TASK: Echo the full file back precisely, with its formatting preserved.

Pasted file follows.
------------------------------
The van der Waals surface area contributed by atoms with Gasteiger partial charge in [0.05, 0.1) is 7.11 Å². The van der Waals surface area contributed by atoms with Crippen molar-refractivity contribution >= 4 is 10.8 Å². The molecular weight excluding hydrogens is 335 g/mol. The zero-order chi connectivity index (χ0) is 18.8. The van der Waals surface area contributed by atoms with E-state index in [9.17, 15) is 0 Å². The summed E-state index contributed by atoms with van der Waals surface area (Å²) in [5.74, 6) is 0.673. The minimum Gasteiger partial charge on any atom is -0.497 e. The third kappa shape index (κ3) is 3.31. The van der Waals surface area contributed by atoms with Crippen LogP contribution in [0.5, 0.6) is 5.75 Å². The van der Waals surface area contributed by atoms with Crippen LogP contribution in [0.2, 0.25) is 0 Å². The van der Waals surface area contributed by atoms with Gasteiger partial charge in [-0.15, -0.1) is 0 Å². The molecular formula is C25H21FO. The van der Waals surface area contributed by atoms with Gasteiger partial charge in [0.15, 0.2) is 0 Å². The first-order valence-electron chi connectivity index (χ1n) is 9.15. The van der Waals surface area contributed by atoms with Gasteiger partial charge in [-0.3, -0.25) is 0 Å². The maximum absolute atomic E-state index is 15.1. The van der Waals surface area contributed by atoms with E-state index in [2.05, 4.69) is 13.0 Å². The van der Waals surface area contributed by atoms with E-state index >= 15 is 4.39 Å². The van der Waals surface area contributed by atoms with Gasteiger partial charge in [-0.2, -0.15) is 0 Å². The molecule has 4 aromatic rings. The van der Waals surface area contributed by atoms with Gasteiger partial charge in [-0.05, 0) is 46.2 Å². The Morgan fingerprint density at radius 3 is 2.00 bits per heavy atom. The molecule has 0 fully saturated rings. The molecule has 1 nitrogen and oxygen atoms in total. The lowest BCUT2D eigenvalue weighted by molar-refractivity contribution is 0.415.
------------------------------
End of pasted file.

The van der Waals surface area contributed by atoms with Gasteiger partial charge in [0.05, 0.1) is 7.11 Å². The van der Waals surface area contributed by atoms with Crippen molar-refractivity contribution >= 4 is 10.8 Å². The molecular weight excluding hydrogens is 335 g/mol. The zero-order chi connectivity index (χ0) is 18.8. The van der Waals surface area contributed by atoms with E-state index in [9.17, 15) is 0 Å². The summed E-state index contributed by atoms with van der Waals surface area (Å²) in [5.74, 6) is 0.673. The minimum Gasteiger partial charge on any atom is -0.497 e. The third kappa shape index (κ3) is 3.31. The van der Waals surface area contributed by atoms with Crippen LogP contribution in [0.5, 0.6) is 5.75 Å². The van der Waals surface area contributed by atoms with Crippen LogP contribution in [0.2, 0.25) is 0 Å². The van der Waals surface area contributed by atoms with Gasteiger partial charge in [-0.15, -0.1) is 0 Å². The molecular formula is C25H21FO. The van der Waals surface area contributed by atoms with Gasteiger partial charge in [0.15, 0.2) is 0 Å². The first-order valence-electron chi connectivity index (χ1n) is 9.15. The van der Waals surface area contributed by atoms with Gasteiger partial charge in [-0.3, -0.25) is 0 Å². The maximum absolute atomic E-state index is 15.1. The van der Waals surface area contributed by atoms with E-state index in [2.05, 4.69) is 13.0 Å². The van der Waals surface area contributed by atoms with E-state index >= 15 is 4.39 Å². The van der Waals surface area contributed by atoms with Gasteiger partial charge in [-0.2, -0.15) is 0 Å². The molecule has 4 aromatic rings. The van der Waals surface area contributed by atoms with Gasteiger partial charge in [-0.05, 0) is 46.2 Å². The Morgan fingerprint density at radius 3 is 2.00 bits per heavy atom. The molecule has 0 fully saturated rings. The molecule has 1 nitrogen and oxygen atoms in total. The lowest BCUT2D eigenvalue weighted by molar-refractivity contribution is 0.415.